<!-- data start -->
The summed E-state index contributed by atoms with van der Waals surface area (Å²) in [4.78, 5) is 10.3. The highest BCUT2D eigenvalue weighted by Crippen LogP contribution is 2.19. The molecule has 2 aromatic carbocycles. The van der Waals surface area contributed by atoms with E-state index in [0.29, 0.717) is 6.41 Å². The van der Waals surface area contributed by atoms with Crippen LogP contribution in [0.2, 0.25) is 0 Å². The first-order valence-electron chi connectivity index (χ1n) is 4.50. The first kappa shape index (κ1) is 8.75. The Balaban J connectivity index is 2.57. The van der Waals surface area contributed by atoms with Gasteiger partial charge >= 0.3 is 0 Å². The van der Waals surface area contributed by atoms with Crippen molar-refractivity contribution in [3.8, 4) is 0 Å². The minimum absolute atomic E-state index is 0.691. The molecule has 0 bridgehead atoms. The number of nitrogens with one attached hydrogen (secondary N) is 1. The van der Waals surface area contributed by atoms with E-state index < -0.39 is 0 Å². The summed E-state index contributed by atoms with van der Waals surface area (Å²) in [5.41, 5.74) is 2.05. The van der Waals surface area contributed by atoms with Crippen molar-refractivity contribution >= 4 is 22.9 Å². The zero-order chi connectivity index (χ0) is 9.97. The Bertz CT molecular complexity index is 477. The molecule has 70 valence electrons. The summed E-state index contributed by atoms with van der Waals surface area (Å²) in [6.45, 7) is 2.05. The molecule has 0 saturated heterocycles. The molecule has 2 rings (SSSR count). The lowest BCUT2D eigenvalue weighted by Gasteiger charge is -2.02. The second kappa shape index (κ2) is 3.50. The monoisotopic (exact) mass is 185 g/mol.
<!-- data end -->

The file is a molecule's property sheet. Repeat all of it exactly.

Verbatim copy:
The summed E-state index contributed by atoms with van der Waals surface area (Å²) in [4.78, 5) is 10.3. The highest BCUT2D eigenvalue weighted by Crippen LogP contribution is 2.19. The molecule has 2 aromatic carbocycles. The van der Waals surface area contributed by atoms with E-state index in [0.29, 0.717) is 6.41 Å². The van der Waals surface area contributed by atoms with Crippen LogP contribution in [0.2, 0.25) is 0 Å². The first-order valence-electron chi connectivity index (χ1n) is 4.50. The first kappa shape index (κ1) is 8.75. The Balaban J connectivity index is 2.57. The van der Waals surface area contributed by atoms with Gasteiger partial charge >= 0.3 is 0 Å². The van der Waals surface area contributed by atoms with Crippen molar-refractivity contribution in [3.8, 4) is 0 Å². The minimum absolute atomic E-state index is 0.691. The molecule has 0 bridgehead atoms. The number of nitrogens with one attached hydrogen (secondary N) is 1. The van der Waals surface area contributed by atoms with E-state index < -0.39 is 0 Å². The summed E-state index contributed by atoms with van der Waals surface area (Å²) in [5.41, 5.74) is 2.05. The van der Waals surface area contributed by atoms with Crippen molar-refractivity contribution >= 4 is 22.9 Å². The zero-order chi connectivity index (χ0) is 9.97. The Bertz CT molecular complexity index is 477. The molecule has 70 valence electrons. The summed E-state index contributed by atoms with van der Waals surface area (Å²) in [6.45, 7) is 2.05. The molecule has 0 saturated heterocycles. The molecule has 2 rings (SSSR count). The lowest BCUT2D eigenvalue weighted by Gasteiger charge is -2.02. The second kappa shape index (κ2) is 3.50. The monoisotopic (exact) mass is 185 g/mol.